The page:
Vitamin C – the workhorse nutrient

Oranges, lemons and limes have been known for centuries as disease-fighting foods—helping to prevent life-threatening scurvy in sailors and to get over the common cold in the rest of us due to their rich content of this nutrient. However, Vitamin C is a workhorse molecule that takes on many curious and essential roles that will serve you well—perhaps in surprising ways, from preventing wrinkles and colds to fighting cancer and dementia! Giddy up!

What is Vitamin-C?

An essential nutrient and potent antioxidant also known as ascorbic acid, it is not manufactured in our bodies, and it is ideally consumed almost daily in healthy food. It can be taken in supplement form and is available in capsules, powders, and in a special-super-easily absorbed “liposomal” form. It can also be given intravenously, which has been found to be safe and beneficial in certain disease states at high doses. Source.

What does it do?

1. Supports brain and heart health

2. Reduces and combats oxidative stress

3. Enhances immune function

4. Improves collagen production

5. Boosts iron absorption

6. Reduces inflammation

7. Fights free radicals

8. Improves white blood cell function

9. Contributes to cellular repair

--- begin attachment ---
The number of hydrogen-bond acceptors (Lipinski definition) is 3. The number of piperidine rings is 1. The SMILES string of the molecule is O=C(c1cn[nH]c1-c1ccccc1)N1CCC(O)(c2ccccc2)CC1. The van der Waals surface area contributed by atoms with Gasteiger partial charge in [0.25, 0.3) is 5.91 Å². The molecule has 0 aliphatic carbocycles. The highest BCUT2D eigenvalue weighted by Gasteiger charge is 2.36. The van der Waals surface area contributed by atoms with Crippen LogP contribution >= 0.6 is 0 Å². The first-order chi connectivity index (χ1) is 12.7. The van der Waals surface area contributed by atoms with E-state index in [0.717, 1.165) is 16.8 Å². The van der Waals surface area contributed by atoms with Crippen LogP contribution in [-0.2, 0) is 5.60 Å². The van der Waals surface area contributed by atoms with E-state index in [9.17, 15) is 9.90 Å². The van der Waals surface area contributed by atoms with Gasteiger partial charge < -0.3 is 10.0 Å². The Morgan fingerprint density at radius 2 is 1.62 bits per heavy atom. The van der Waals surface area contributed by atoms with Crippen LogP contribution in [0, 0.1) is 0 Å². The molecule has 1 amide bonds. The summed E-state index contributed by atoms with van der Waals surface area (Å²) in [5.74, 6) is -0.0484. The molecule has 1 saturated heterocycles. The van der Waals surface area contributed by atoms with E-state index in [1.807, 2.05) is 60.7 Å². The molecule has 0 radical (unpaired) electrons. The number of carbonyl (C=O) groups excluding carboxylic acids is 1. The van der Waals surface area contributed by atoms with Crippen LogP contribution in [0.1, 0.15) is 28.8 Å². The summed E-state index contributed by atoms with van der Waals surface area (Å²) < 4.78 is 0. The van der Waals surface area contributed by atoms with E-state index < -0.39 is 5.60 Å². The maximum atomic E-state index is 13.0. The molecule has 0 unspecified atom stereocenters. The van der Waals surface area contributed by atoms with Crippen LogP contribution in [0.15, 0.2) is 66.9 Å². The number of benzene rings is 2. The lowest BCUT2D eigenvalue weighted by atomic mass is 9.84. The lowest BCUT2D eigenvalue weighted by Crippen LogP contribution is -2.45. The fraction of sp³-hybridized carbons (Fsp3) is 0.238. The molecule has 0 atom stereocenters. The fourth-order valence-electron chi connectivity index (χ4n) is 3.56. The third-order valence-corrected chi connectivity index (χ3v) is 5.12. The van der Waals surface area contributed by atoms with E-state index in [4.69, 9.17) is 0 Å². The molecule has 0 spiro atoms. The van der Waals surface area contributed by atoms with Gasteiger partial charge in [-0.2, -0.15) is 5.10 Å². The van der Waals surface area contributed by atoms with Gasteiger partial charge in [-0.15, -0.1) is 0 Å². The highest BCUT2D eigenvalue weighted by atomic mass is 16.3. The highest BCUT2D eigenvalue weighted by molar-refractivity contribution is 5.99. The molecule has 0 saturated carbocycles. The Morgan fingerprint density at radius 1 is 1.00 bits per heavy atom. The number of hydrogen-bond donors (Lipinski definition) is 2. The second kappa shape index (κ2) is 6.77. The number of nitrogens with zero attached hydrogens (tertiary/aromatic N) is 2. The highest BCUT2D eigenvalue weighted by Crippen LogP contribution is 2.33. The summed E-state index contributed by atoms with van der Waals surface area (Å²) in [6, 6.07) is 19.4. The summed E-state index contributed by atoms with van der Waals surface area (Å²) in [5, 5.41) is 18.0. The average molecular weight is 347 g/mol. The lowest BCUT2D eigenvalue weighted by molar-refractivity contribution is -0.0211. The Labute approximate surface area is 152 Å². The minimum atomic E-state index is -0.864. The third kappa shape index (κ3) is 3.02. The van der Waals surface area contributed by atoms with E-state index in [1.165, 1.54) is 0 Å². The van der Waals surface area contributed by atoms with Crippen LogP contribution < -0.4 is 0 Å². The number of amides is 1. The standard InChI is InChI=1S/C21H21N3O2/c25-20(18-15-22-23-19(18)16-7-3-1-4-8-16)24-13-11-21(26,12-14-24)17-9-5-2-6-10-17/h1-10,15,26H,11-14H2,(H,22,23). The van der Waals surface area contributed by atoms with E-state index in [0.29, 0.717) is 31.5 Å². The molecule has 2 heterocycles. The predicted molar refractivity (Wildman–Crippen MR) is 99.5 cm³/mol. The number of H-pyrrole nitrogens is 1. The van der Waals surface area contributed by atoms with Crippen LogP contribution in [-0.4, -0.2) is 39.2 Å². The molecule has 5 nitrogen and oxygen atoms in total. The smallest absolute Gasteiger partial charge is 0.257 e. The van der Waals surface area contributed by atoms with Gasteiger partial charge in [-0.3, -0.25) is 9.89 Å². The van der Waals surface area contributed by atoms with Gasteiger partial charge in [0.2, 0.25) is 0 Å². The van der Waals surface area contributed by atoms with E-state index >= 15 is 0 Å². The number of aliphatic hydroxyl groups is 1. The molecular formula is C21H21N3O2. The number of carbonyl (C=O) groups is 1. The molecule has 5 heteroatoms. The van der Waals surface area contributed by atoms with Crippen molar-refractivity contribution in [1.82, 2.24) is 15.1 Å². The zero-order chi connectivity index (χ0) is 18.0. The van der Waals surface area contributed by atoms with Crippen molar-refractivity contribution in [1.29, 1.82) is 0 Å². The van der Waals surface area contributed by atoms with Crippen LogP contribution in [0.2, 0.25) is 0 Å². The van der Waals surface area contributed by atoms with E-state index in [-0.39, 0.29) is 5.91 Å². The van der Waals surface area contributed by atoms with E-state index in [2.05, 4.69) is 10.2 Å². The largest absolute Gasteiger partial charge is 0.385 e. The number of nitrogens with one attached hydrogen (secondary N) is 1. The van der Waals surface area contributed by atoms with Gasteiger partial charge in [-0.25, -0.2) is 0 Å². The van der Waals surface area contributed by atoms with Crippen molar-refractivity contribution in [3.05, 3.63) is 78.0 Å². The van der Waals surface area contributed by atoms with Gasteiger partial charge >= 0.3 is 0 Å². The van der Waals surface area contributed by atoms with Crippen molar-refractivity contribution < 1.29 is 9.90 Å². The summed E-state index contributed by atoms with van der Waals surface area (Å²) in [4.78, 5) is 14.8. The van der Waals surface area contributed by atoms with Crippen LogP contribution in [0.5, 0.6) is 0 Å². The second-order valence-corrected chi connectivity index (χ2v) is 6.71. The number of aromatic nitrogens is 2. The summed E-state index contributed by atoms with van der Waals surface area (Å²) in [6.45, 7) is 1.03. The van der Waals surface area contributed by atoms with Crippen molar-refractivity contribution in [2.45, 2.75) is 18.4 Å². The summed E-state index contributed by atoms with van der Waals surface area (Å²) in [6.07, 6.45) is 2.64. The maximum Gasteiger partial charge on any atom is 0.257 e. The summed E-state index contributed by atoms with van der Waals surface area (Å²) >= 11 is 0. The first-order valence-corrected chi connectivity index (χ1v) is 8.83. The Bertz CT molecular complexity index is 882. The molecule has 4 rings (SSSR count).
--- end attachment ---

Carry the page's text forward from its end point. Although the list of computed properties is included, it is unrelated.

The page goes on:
10. Shortens wound healing

11. Essential for synthesizing elastin and collagen

12. Important for healthy nerve cells

13. Mineralizes bones

14. May be toxic to cancer cells

15. Lessens cognitive decline

16. Reduces incidence of cataracts

17. Amps up the skin’s glow

How do I know if I need more Vitamin C?

Some common signs of Vitamin-C deficiencies are:

  • Dry and splitting hair, nosebleeds, bleeding gums, rough or dry, scaly skin, easy bruising, and lowered ability to fight off colds or infections.
  • Your doctor can test your blood to determine your body’s levels. Since Vitamin C is not stored in your body, working in collaboration with your doctor is key in fine tuning how your body specifically metabolizes Vitamin C and how much your daily intake should be for your unique needs.

How do I get more?

Eating a wide variety of foods rich in Vitamin C is the best way to maintain good levels. (see full list below)

When you’re sick, and your levels are super-deficient, the most bio-available form of Vitamin C is an intravenous drip, but must be given under the supervision of your doctor.

Oral supplements are also an option when the diet lacks adequate vitamin C. The most bio-available oral form of supplemental-C is called a “Liposomal” form, which is a liquid that gets absorbed easily through the GI-tract mucosa and allows for lower total doses.

Working in collaboration with your doctor will help determine the best form and dose to suit your specific needs–which changes over time, depending on the situation!

Vitamin C rich foods

  • Citrus fruits
  • guava
  • red sweet peppers
  • kiwi
  • brussel sprouts
  • spinach
  • broccoli
  • sweet potatoes
  • bell peppers
  • parsley
  • chili peppers
  • kale
  • cauliflower
  • strawberries
  • cantaloupe
  • artichoke
  • papaya

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